Blast From The Past Gets New Touch

Posted: November 28, 2012

By The Book

Mother Earth News burst on the scene in 1970, the brain child of John and Joan Shuttleworth, who are said to have started it for less than $2,000 from their Kansas home.
 
They were betting on the “back-to-the-land” movement of the early ‘70s to propel their publishing venture. Their idea worked, in large part because they maintained a strict focus on practical, “do-it-yourself” advice, rather than chronicling the underlying political and philosophical processes at work.
 
As a result, their subscribers were all over the map: militant survivalists, environmentalists, anarchists and veteran farmers, as well as hippies.
 
If memory serves, early issues were rustic in appearance, similar to a farmer’s almanac, with many special editions focusing on single interests: gardening, resources, alternative housing, free energy; all printed economically and illustrated with amateur photos and drawings. The Shuttleworths kept their appeal broad by tapping into the wisdom of grandparents, as well as modern science.
 
Even after the idealistic decade disappeared, the magazine had its fans. Since the ‘90s, “Mother Earth News” has changed publishers a couple of times and now has a circulation of half a million, printed every other month. Mother Earth also has a web presence, with individual blogs dedicated to different interests.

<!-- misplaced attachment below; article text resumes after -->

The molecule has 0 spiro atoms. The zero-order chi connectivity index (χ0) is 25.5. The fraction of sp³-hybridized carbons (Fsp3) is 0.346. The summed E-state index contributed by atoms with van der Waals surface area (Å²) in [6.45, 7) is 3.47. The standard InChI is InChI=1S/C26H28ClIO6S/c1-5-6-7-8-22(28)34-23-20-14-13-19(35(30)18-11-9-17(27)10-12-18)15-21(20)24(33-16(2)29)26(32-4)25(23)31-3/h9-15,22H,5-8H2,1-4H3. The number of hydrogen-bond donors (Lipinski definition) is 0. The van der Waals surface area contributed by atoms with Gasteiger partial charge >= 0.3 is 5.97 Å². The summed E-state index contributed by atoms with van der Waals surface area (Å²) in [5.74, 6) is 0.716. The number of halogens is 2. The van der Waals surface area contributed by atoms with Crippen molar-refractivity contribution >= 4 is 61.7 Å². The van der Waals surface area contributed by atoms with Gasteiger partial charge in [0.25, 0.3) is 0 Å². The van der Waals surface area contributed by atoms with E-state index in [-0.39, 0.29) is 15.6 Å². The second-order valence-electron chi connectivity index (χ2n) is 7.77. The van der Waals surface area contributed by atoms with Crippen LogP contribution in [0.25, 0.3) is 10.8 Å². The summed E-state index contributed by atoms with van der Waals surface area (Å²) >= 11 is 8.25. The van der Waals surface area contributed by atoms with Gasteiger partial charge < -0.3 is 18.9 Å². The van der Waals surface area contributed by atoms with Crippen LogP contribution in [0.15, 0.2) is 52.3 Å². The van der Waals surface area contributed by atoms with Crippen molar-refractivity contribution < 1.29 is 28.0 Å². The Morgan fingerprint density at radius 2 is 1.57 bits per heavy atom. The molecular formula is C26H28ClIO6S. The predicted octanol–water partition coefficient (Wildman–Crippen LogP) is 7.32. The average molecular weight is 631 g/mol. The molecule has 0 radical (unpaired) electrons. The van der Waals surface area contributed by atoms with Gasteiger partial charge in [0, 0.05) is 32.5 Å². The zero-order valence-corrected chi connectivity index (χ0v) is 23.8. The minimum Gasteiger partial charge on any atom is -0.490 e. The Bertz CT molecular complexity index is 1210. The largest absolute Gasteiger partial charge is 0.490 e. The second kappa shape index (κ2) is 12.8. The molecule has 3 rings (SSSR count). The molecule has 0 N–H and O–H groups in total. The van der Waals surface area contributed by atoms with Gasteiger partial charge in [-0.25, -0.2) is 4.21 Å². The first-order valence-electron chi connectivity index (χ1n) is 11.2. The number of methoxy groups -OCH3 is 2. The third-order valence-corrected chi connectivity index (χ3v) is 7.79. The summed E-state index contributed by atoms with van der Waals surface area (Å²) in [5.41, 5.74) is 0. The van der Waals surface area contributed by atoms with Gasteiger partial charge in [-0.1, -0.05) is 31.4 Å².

Until I spotted an issue recently, I thought the magazine was a relic of the past.
 
Intrigued that this standard-bearer for rugged individuality was still around, I spent some time looking at the food-related articles brought to us by the Mother Earth website.
 
The website reflects the traditional philosophy of the magazine, appealing to the serious cook.
 
There’s an article about turning the last tomatoes lingering in the pantry into tomato preserves, several recipes for using shallots and a long article on accumulating and storing enough food for a year.
 
In honor of Thanksgiving and Christmas, there are a number of articles on choosing a heritage turkey, as well as cooking a completely vegan holiday meal. There’s another link to “Mother Earth Living,” which seems to be a kind of “Mother Earth Lite,” without the serious homestead skills assumed by the original site.
 
All in all, if you’re an experienced cook looking for challenges, go to motherearthnews.com, and click “Real Food” for adventurous cooking projects that should take you through a long winter.
 

Theresa Curry blogs about food, health and gardens at www.gma85.com.


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